This quote says it all:
“Our success and the communities’ success are inextricably entwined.”
For further examples, check out their stories from the field page. Here are a few excerpts:
Amelia’s story relates to being a young mother to two children. After the loss of her husband, she had no income to raise her family.
She took cleaning jobs at first, but they were not enough to feed her family. However, knowing members of the Eden Projects gave her rewarding work planting propagules at mangrove planting sites.
While she has to do it in a meter of thick mud, it is rewarding work. This work will leave a legacy for her children and a more promising future.
The COVID-19 pandemic was brutal on all of us, but Nima had an extreme case. As the owner of a hotel business, she had to shut down after Nepal’s lockdown.
Her family had a small farm that was not enough to feed her husband, two sons, two daughters-in-law, and her grandson.
With strength and perseverance, she was able to overcome these challenging times. She took a job at the Mude nursery, growing new trees to help Nepal’s future. She can see how Nepal’s communities grow every day with her effort.
Elephants in the Nursery
The Kenya-based team made the startling discovery that elephants like to eat cement. This came from an attempt to prevent elephants from tromping through the Ol Mariko nursery, as fencing was ineffective at keeping these elephants out (in fact, it did the opposite!).
Co-existence with local wildlife can be difficult. Creativity came to save the day, as trenches, motor oil, and tobacco leaves helped deter the elephants from destroying fence posts to get to cement.
Numerous other examples involve everything from mudslides to deterring armed thugs. The Eden Projects is in the thick of everything. Despite that, its dedicated members continue to persevere.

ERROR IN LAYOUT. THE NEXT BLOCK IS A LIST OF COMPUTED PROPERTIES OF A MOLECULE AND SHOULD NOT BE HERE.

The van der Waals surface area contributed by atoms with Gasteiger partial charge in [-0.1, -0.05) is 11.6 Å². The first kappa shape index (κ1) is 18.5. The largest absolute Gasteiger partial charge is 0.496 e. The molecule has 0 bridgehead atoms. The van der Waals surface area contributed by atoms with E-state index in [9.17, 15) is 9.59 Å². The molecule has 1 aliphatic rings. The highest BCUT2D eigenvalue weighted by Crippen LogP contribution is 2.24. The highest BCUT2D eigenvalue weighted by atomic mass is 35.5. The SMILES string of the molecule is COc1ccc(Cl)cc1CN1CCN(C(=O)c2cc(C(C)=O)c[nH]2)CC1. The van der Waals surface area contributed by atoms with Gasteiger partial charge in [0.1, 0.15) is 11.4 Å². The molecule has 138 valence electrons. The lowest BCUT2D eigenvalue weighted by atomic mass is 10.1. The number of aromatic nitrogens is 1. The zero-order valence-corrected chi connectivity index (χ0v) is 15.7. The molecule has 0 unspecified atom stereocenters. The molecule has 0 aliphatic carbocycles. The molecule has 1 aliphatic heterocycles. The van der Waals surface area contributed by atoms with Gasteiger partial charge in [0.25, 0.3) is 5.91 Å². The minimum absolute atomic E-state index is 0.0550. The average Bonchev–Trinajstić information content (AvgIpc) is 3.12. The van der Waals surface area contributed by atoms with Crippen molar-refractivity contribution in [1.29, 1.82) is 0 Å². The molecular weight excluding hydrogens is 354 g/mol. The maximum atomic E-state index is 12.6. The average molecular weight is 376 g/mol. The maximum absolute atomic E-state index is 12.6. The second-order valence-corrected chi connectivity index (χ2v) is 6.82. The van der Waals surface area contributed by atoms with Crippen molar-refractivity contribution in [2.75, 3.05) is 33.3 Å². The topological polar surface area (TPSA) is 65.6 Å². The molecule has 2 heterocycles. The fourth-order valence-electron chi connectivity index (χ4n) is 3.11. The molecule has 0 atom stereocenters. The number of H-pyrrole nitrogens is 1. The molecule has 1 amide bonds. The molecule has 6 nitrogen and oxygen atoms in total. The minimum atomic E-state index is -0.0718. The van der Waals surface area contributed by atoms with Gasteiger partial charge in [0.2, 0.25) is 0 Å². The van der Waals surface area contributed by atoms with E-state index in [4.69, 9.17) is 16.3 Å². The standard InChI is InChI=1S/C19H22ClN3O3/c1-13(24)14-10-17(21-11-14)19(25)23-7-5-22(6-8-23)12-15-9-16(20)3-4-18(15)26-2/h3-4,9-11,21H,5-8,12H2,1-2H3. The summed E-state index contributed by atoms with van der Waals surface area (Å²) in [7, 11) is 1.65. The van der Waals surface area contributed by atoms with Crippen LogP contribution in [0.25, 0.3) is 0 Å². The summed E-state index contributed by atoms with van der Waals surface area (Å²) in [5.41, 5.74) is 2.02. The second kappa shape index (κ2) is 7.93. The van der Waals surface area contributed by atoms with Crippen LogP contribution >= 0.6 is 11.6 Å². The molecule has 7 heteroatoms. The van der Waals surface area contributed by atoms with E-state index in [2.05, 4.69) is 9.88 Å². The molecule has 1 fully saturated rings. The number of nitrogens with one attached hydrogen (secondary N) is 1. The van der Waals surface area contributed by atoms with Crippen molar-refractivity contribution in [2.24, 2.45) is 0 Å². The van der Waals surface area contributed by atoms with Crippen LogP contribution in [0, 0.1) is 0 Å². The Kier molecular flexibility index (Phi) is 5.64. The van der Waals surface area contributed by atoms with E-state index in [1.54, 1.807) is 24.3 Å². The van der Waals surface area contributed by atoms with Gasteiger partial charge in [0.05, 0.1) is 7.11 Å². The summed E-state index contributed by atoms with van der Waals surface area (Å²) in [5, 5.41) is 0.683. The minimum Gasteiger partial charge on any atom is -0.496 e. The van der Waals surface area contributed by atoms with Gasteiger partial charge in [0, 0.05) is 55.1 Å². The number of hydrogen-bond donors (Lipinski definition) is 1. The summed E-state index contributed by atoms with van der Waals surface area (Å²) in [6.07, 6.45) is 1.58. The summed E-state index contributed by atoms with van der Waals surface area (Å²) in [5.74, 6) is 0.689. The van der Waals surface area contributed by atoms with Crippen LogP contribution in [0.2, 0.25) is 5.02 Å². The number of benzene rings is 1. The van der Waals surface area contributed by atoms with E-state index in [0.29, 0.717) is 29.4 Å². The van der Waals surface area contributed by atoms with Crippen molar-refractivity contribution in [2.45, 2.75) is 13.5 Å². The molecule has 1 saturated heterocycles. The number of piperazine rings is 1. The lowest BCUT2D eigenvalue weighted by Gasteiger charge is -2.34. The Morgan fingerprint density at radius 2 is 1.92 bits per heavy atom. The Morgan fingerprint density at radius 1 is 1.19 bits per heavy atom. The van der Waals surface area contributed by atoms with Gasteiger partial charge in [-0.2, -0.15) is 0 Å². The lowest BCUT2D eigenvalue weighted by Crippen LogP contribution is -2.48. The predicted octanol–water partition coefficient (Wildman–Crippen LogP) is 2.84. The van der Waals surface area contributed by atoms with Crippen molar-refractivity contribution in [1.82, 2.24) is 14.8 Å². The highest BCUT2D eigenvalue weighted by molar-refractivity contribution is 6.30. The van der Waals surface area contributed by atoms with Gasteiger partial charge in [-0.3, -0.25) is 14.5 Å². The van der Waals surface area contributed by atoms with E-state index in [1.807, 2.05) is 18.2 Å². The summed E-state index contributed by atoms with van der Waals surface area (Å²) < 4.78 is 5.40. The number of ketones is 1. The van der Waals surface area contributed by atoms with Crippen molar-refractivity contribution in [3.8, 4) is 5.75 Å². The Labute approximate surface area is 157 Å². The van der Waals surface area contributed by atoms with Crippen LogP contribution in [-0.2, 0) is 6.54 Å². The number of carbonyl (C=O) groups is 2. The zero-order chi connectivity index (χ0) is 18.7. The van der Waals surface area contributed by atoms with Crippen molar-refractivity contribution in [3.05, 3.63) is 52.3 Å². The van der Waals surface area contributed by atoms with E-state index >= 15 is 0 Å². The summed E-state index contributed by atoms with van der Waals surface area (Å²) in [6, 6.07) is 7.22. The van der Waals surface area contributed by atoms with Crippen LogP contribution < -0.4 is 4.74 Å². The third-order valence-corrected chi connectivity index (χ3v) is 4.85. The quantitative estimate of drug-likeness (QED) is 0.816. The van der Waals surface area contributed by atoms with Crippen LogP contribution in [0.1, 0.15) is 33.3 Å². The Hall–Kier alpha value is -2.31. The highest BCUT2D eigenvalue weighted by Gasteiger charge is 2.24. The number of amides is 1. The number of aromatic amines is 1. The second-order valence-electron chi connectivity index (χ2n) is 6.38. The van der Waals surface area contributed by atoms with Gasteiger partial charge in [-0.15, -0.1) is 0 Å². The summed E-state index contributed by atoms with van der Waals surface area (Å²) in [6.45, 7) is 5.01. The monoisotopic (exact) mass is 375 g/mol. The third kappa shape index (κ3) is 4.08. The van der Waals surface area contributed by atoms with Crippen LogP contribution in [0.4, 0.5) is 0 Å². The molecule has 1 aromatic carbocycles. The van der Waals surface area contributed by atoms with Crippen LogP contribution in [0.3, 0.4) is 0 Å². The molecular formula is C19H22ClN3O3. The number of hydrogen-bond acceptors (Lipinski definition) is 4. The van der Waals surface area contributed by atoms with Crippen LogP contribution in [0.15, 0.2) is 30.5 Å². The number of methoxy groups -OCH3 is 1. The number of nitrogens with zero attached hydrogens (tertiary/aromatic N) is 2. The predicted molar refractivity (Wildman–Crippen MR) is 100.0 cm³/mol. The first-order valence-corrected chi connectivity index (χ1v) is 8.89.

The Eden Projects isn't a business like most others. Their day-to-day risk goes beyond forgetting the morning’s order of doughnuts. Their leadership shows this example daily.
Many of Eden’s leaders grew up with national exposure. This diverse range of cultural understanding enables them to understand better how to connect to communities.
Because of this, they have leadership that can integrate easily with poverty-stricken villages. Ths greater understanding enables them to work fast and provide immediate solutions. You can see much of this through the stories of leadership below:
Doctor Stephen (Steve) Fitch
Dr Fitch is the founder and CEO of the Eden Reforestation Projects. He was raised in the Philippines. Upon his leaving and return to the country in 1997, he was struck by the reality of deforestation.
The forests where he played as a kid were cut down, topsoil sank into the ocean, and smothered coral reefs changed what he knew was his home. He kept this in his heart until 2004 when he took over a seeding nursery in Ethiopia. The effort restored the natural environment and led to his inspiration of starting Eden in 2005.
Mr Racer is the director of expansion and innovation. His desire to avoid the old-fashioned and natural way of doing things made him an excellent fit for Eden.
His most exciting story comes back to being lost in Brazil. Without any radio, provision, or protection, Keith ran through miles of rugged terrain.
A search party tried to find him. However, they found him relaxing at the base upon their return, waiting for the search party’s return.
The international co-director of Eden’s Africa team is no slouch regarding effort. During the COVID-19 pandemic, Alex was stuck at a police station n a remote area of Africa.
Despite the global crisis killing jobs, Alex’s efforts spearheaded their mission. Hiring people for fair wages to plant trees and help the environment, regardless of what it takes.
Alex has a particular talent for finding other talents. Her working knowledge of what it takes to succeed might help explain how Eden is so mission-driven.
The number of inspiring stories humbles Ridly Rubbish Removal. There are few charitable organisations like the Eden Reforestation Projects.
If you can, we heavily recommend that you leave them a donation. Otherwise, you might volunteer if you feel a sense of duty at all costs.
Any purchase you make through us will allow Eden to plant a minimum of one tree (on top of the trees planted for the carbon neutral certificate of your pick up). So regardless of how you contribute, we can help save the world’s trees together.